Peter Bjorn and John played at Neumos on Tuesday, May 10th, 2011.

Peter Bjorn and John

Tuesday, May 10, 2011


Tuesday nights are known


Peter Bjorn and John Fight the Tuesday Blues at Neumos

Peter Bjorn and John played at Neumos on Tuesday, May 10th, 2011.

Peter Bjorn and John

Tuesday, May 10, 2011


Tuesday nights are known all over the country for being lazy, dead business nights; look at any bar's specials and you'll see that the big guns (Steak Night! Taco Tuesday!) are sitting early in the week, trying to pull the weekend warriors out of their respective hovels to come out and play. In Seattle, Tuesday seems to be when the typical arm-crossing/stoic-staring-contest crowd is most firmly entrenched in their "can't have fun unless it's the weekend" stance, filling the room less with excitable energy and more with the grumbling sound of one giant, neverending "Meh."

Thankfully, there are anomalies to this rule, and after a sweaty, feverish run-through of hits and should-be-hits, Swedish trio Peter Bjorn and John are currently sitting high on that list of naturally unexplained phenomena.

Setting up in front of one of the sleepiest sold-out crowds that Neumos has likely ever seen, Peter Bjorn and John certainly had their work cut out for them. Following a 30-minute set of warm, droning washes of melody and by Annabel Alpers' Bachelorette project, the crowd had been worked into a bit of a hypnotic lull by Alpers' meandering explorations and the organic, flowing screensaver graphics that were projected behind her. After Bachelorette's mellow set, none of the already sedate crowd was frothing at the mouth for bouncy, riffy pop.

Peter Bjorn and John started the set with a slow burn; the shining syncopation of the Big Country-esque "May Seem Macabre" was (for them) a little subdued, giving them a chance to showcase the simple hanging light setup they had pulsing above them. Singer Peter Moren stalked the stage a bit, hamming it up to the front row of photographers during guitar solos, but it wasn't until the third song (the bouncy "Eyes") that a switch flipped, and both band and crowd alike were thoroughly engaged. When they hit the first chorus of the cowbell/cymbal clutch heavy groove of "Second Chance," the entirety of the room was sold, and the consensus changed immediately from "Eh, just another show" to that loose, scruffy vibe of a drunken house party.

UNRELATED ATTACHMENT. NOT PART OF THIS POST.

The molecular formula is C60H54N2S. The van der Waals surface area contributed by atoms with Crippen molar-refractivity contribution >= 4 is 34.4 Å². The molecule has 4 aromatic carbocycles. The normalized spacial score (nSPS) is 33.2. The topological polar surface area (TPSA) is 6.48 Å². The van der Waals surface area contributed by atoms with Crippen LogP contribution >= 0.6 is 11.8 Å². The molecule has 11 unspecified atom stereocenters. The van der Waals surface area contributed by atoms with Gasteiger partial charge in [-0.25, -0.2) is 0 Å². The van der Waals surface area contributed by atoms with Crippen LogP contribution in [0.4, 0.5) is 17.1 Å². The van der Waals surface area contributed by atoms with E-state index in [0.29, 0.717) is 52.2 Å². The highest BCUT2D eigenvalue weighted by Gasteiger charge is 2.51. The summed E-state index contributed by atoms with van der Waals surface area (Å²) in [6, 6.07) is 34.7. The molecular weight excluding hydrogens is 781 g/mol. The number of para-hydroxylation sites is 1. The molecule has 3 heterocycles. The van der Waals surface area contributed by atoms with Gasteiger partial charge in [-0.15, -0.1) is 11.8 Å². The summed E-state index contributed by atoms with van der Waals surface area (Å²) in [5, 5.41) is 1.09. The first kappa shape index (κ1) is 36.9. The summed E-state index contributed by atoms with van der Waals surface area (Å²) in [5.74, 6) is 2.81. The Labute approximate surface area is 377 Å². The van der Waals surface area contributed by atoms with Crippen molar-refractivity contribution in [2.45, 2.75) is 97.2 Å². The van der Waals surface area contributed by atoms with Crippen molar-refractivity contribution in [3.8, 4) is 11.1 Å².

One of PB&J's greatest strengths is balancing deceptively simple riffs and sincere, lovelorn sentiments ("Objects of My Affection," "I Know You Don't Love Me") with an undeniably infectious stage presence that is giddy without being corny; 12 years into a career, their legs are literally showing no signs of fatigue. During "Objects of My Affection," it was like watching fireworks go off; drummer John Eriksson seemed as if he were going to come untethered from his drum kit at any moment and run into the audience. Bassist Bjorn Yttling spent the song's explosive choruses writhing around like he was being electrocuted, and guitarist Moren spent part of the song at the front of the stage, tap-dancing and grinning like the happiest man alive. During their encore, the band reworked "Nothing to Worry About" into a harmonica-laden stomper, with Moren jumping into the audience to sing the chorus and harp about with a sea of popping flashes, and a good portion of the audience truly waving their hands in the air like they just didn't care that it was still a Tuesday.

Random Notebook Dump: When a band is selling giant, three-thumbed foam hands (of the Gimme Some album art), you're asking for some serious knucklehead-ery. A serious, sincere thank you to the guy who spent 10 bucks on one of those just to toss it toward the back of the room during the encore.


May Seem Macabre

It Don't Move Me


Second Chance

Dig a Little Deeper

Black Book

Tomorrow Has to Wait

Let's Call It Off

Objects of My Affection

I Know You Don't Love Me

-Encore 1-

Nothing to Worry About

Breaker Breaker

Teen Love (Concretes Cover)

-Encore 2-

Stay This Way

Young Folks


Down Like Me

Lay It Down

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